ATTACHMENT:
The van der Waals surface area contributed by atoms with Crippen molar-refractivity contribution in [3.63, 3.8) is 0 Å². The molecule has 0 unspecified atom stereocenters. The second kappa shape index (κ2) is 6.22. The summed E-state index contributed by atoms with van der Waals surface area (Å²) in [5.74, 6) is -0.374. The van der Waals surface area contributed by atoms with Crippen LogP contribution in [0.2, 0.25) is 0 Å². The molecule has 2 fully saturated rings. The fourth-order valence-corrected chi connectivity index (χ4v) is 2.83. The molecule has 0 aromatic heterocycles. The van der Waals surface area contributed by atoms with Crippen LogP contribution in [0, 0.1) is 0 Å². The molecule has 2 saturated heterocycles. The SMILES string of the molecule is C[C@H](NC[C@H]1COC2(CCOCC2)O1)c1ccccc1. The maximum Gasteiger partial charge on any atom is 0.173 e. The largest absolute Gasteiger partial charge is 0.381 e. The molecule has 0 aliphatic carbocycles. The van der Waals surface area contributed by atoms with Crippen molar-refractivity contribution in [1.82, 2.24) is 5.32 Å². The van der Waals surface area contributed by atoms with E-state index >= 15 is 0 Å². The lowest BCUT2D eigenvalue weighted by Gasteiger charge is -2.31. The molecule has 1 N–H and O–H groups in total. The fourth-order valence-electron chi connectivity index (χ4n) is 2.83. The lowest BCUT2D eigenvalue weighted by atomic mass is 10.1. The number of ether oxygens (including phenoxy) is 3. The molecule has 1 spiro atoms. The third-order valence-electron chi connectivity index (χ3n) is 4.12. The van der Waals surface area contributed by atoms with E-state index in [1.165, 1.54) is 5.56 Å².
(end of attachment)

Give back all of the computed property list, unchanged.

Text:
The van der Waals surface area contributed by atoms with Crippen molar-refractivity contribution in [3.63, 3.8) is 0 Å². The molecule has 0 unspecified atom stereocenters. The second kappa shape index (κ2) is 6.22. The summed E-state index contributed by atoms with van der Waals surface area (Å²) in [5.74, 6) is -0.374. The van der Waals surface area contributed by atoms with Crippen LogP contribution in [0.2, 0.25) is 0 Å². The molecule has 2 fully saturated rings. The fourth-order valence-corrected chi connectivity index (χ4v) is 2.83. The molecule has 0 aromatic heterocycles. The van der Waals surface area contributed by atoms with Crippen LogP contribution in [0, 0.1) is 0 Å². The molecule has 2 saturated heterocycles. The SMILES string of the molecule is C[C@H](NC[C@H]1COC2(CCOCC2)O1)c1ccccc1. The maximum Gasteiger partial charge on any atom is 0.173 e. The largest absolute Gasteiger partial charge is 0.381 e. The molecule has 0 aliphatic carbocycles. The van der Waals surface area contributed by atoms with Crippen molar-refractivity contribution in [1.82, 2.24) is 5.32 Å². The van der Waals surface area contributed by atoms with E-state index >= 15 is 0 Å². The lowest BCUT2D eigenvalue weighted by Gasteiger charge is -2.31. The molecule has 1 N–H and O–H groups in total. The fourth-order valence-electron chi connectivity index (χ4n) is 2.83. The lowest BCUT2D eigenvalue weighted by atomic mass is 10.1. The number of ether oxygens (including phenoxy) is 3. The molecule has 1 spiro atoms. The third-order valence-electron chi connectivity index (χ3n) is 4.12. The van der Waals surface area contributed by atoms with E-state index in [1.165, 1.54) is 5.56 Å².